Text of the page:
Sunday, December 26, 2004


Oh fuck! I mean, really, what else can you say?


Wednesday, December 22, 2004

I Wish I'd Said That

With the excessive fall-out from the Super Bowl halftime show, the rest of the country now knows what it feels like to live in Cincinnati, with its unnecessary overreaction to the slightest things 'adult'. ('The Year in Film & Music 2004: Maximum Gauge')

Things I For Some Reason Cannot Do

I cannot close bottles of Coke without inadvertently sealing them so tightly and rendering them nearly impossible to open without either the utmost limits of Promethean patience and ingenuity, or if nothing else insane surges of adrelin-addled Herculean strength.

I cannot write a 1,200-word review for a book of interviews with a Slovenian philosopher of ill repute, despite increasingly nasty emails from a major academic journal's book reviews editor and a long-suffering wife who insists that I confine my thoughts about the book to the written page she will never, under any circumstances, read.

I cannot read hundreds of pages of notes, written over the course of three years, which would make the task of completing a thesis considerably easier, because otherwise I will not remember most of my past research, let alone the degree to which I suspect I simply do not agree with most of it.

I cannot keep track of my blogging promises, those half-cocked notions of blogging ideas that I say I'll get around to but never do which litter so much of Silentio's archives, like the desiccated detritus of a relationship three years in the making.

I cannot help myself from being slightly frustated when friends of Silentio regularly regard so much of it as a 'full frontal assault on Christianity', even when they know their libelous accusations are clearly not true.

I cannot believe that a disproportionate number of readers expect me to be as bombastic, pretentious or self-important in person as I am so often in blog-form, as though I would ever actually, explicitly, and publicly refer to fellatio, Jesus' penis and homophobic desire in a declarative sentence, as I've been known to do here.

I cannot wait, speaking of pretension and self-importance, until Ryan Adams' version of 'Wonderwall' comes back on my LaunchCast Radio station, no matter the abuse I will inevitably suffer from some of my more-indie-than-thou friends for admitting that I still like some of his post-Whiskeytown-but-not-much-from Gold music.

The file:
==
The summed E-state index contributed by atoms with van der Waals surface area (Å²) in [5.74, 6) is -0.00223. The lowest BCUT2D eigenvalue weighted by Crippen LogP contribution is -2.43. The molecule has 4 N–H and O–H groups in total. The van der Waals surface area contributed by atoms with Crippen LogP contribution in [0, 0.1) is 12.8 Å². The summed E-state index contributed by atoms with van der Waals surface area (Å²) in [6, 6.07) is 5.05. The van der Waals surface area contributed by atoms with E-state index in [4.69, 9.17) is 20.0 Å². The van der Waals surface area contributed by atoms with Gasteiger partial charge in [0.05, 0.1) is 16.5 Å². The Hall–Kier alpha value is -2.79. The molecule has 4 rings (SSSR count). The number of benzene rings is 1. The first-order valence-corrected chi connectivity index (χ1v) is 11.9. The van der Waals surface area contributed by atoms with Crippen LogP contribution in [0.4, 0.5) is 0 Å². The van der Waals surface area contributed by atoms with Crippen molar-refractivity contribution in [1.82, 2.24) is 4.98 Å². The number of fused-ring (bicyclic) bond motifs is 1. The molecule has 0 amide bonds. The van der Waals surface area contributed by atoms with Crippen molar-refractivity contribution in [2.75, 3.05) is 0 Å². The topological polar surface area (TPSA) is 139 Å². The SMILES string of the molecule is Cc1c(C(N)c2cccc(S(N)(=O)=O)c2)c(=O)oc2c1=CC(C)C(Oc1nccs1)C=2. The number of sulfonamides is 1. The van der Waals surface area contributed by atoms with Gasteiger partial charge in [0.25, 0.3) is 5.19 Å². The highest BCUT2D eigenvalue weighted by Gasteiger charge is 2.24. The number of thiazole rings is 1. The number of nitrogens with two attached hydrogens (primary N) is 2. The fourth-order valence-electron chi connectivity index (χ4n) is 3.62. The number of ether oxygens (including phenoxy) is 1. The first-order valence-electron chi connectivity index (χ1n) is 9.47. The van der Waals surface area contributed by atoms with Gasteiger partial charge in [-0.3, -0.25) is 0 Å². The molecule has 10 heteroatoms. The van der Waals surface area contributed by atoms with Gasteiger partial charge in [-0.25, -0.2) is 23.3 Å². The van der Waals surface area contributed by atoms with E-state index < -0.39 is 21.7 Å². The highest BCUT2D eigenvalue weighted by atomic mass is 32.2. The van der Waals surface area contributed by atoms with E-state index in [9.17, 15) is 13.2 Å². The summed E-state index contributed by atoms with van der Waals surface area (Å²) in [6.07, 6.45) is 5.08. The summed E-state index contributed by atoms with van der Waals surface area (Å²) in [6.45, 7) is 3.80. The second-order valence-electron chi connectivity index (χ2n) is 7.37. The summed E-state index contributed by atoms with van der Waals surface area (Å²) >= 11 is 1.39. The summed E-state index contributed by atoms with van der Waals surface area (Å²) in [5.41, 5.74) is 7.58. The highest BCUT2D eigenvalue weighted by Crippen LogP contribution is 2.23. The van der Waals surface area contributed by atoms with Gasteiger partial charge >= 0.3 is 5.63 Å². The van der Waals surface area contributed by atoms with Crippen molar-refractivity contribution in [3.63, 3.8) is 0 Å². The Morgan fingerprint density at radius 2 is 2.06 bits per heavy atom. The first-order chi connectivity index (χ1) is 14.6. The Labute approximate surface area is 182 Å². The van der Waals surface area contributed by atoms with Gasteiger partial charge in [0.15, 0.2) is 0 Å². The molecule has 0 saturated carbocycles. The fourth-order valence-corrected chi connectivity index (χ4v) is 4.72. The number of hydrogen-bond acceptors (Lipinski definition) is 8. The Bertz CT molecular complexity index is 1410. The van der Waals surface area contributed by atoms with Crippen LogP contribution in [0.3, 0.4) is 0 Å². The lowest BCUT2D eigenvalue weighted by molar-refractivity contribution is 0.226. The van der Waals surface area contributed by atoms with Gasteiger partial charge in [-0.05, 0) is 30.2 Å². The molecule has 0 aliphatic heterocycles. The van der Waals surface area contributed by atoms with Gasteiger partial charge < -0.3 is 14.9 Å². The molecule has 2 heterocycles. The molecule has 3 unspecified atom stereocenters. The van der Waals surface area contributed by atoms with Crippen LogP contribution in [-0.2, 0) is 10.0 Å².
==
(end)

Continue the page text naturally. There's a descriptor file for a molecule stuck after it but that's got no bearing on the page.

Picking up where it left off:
UPDATE: Okay, 'libelous accusations' may have been a little off the market, as pointed out by the one I was implicitly accusing, as he had linked to proof that I indeed had typed 'full-frontal assault on popular religion in America' -- though, I would still claim, like many an idiotic athlete who is faced with the consequences of his inane comments, that was taken out of context, or, if not out of context, out of the spirit of the dialogue it was said and the jest with which it was intended; moreover, I think he is projecting his desires for such an assault onto one who, ostensibly, is more than willing to lead one front of the charge.

Is it Christmas Again, Already??

Proving once again that being victimized is still its best market strategy, evangelical Christians must be very pleased that they're making headlines this month across the liberal media claiming that their celebration of Christmas as a religious holiday, the day that Jesus sprang from the dilated vagina of Mary, is, of course, the butt of wanton cultural bias.

You know, I'm actually kind of supportive of the beef itself. I, too, get very annoyed that one has to walk on eggshells, not knowing what to say around this time of the year. It was much easier in Britain, where everybody, even the atheists, just said 'Happy Christmas', and you were done with the whole awkward exchange of pleasantries and returned to your pint. Then again, this probably has to do with the fact that everybody over there has pretty much embraced the full-bore secularism of Christmas, and regard Christmas as a time either one must endure with one's family, or a holiday break that allows one to jump on an EasyJet flight bound for Spain.

Not so in America. No .... it's never so easy. Even when America wishes to be multicultural and secular, it's always in the vaguest most hypocritical of hues. I'm not quite sure why these Christians think that re-injecting religion into the cultural acknowledgement of Christmas would be any different in that respect, with its attendant motto: Happy Birthday, Jesus. I hope you like crap!'

Tuesday, December 21, 2004

A Promised Post On Capitalism & Christianity

It is a philosophical commonplace of these postmodern times that every identity or community is a reciprocal product of its binary opposite. Simplistically rendered: 'I' am not 'You', and 'You' are not 'I'. Also commonplace, and obviously related, is the recognition that evangelical Christianity, to be itself, requires 'the damned' -- i.e. in order that the redeemed / saved might be identified as such. Less often discussed, though, is how all this relates to evangelical Christianity's (not-simply-economic) commitment to market capitalism.

In short, the productive matrix of capitalism not only requires the concept of 'the damned' for the maintenance of evangelical Christian identity, but, more importantly, actively posits its necessity. Which is to say, for the evangelical Christian, 'the damned' are a sort of excess that is actually constitutive of Christian redemption. For those inclined towards a hardline doctrine of 'original sin', this may not seem an immediate problem ... that is, until the reciprocal thought would require you to acknowledge this excess as a conditioning agent, the originality of this sin, itself retroactively presupposed by the evangelical Christian. Is this only the vicious circle of faith?